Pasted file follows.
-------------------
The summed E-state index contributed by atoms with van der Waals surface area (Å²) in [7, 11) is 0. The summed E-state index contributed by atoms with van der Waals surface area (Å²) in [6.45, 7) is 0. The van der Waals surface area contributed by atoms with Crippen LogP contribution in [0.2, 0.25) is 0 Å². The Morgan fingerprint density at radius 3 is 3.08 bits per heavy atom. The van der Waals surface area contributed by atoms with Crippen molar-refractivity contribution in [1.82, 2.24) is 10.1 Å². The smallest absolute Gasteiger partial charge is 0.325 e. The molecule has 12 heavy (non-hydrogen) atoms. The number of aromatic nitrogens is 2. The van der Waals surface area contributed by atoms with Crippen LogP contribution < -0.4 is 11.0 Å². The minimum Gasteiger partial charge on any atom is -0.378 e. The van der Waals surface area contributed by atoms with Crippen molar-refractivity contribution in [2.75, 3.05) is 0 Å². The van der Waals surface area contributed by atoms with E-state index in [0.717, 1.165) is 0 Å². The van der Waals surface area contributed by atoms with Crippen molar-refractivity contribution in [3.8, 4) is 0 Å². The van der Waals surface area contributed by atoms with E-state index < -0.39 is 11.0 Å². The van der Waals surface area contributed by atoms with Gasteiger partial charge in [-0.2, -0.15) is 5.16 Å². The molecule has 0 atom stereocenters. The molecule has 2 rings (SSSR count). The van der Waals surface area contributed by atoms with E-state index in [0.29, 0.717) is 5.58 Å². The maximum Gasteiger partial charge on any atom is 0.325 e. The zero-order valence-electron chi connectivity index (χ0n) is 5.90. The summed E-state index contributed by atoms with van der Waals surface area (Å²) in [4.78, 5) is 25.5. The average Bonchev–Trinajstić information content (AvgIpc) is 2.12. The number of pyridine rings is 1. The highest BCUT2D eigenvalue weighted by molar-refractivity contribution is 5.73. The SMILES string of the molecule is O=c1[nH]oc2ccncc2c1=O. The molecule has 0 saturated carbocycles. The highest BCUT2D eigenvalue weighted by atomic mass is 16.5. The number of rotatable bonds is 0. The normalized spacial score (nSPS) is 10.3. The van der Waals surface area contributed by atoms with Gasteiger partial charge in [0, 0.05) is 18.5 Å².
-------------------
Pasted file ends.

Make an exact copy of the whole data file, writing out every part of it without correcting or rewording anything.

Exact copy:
The summed E-state index contributed by atoms with van der Waals surface area (Å²) in [7, 11) is 0. The summed E-state index contributed by atoms with van der Waals surface area (Å²) in [6.45, 7) is 0. The van der Waals surface area contributed by atoms with Crippen LogP contribution in [0.2, 0.25) is 0 Å². The Morgan fingerprint density at radius 3 is 3.08 bits per heavy atom. The van der Waals surface area contributed by atoms with Crippen molar-refractivity contribution in [1.82, 2.24) is 10.1 Å². The smallest absolute Gasteiger partial charge is 0.325 e. The molecule has 12 heavy (non-hydrogen) atoms. The number of aromatic nitrogens is 2. The van der Waals surface area contributed by atoms with Crippen LogP contribution < -0.4 is 11.0 Å². The minimum Gasteiger partial charge on any atom is -0.378 e. The van der Waals surface area contributed by atoms with Crippen molar-refractivity contribution in [2.75, 3.05) is 0 Å². The van der Waals surface area contributed by atoms with E-state index in [0.717, 1.165) is 0 Å². The van der Waals surface area contributed by atoms with Crippen molar-refractivity contribution in [3.8, 4) is 0 Å². The van der Waals surface area contributed by atoms with E-state index < -0.39 is 11.0 Å². The van der Waals surface area contributed by atoms with Gasteiger partial charge in [-0.2, -0.15) is 5.16 Å². The molecule has 0 atom stereocenters. The molecule has 2 rings (SSSR count). The van der Waals surface area contributed by atoms with E-state index in [0.29, 0.717) is 5.58 Å². The maximum Gasteiger partial charge on any atom is 0.325 e. The zero-order valence-electron chi connectivity index (χ0n) is 5.90. The summed E-state index contributed by atoms with van der Waals surface area (Å²) in [4.78, 5) is 25.5. The average Bonchev–Trinajstić information content (AvgIpc) is 2.12. The number of pyridine rings is 1. The highest BCUT2D eigenvalue weighted by molar-refractivity contribution is 5.73. The SMILES string of the molecule is O=c1[nH]oc2ccncc2c1=O. The molecule has 0 saturated carbocycles. The highest BCUT2D eigenvalue weighted by atomic mass is 16.5. The number of rotatable bonds is 0. The normalized spacial score (nSPS) is 10.3. The van der Waals surface area contributed by atoms with Gasteiger partial charge in [0, 0.05) is 18.5 Å².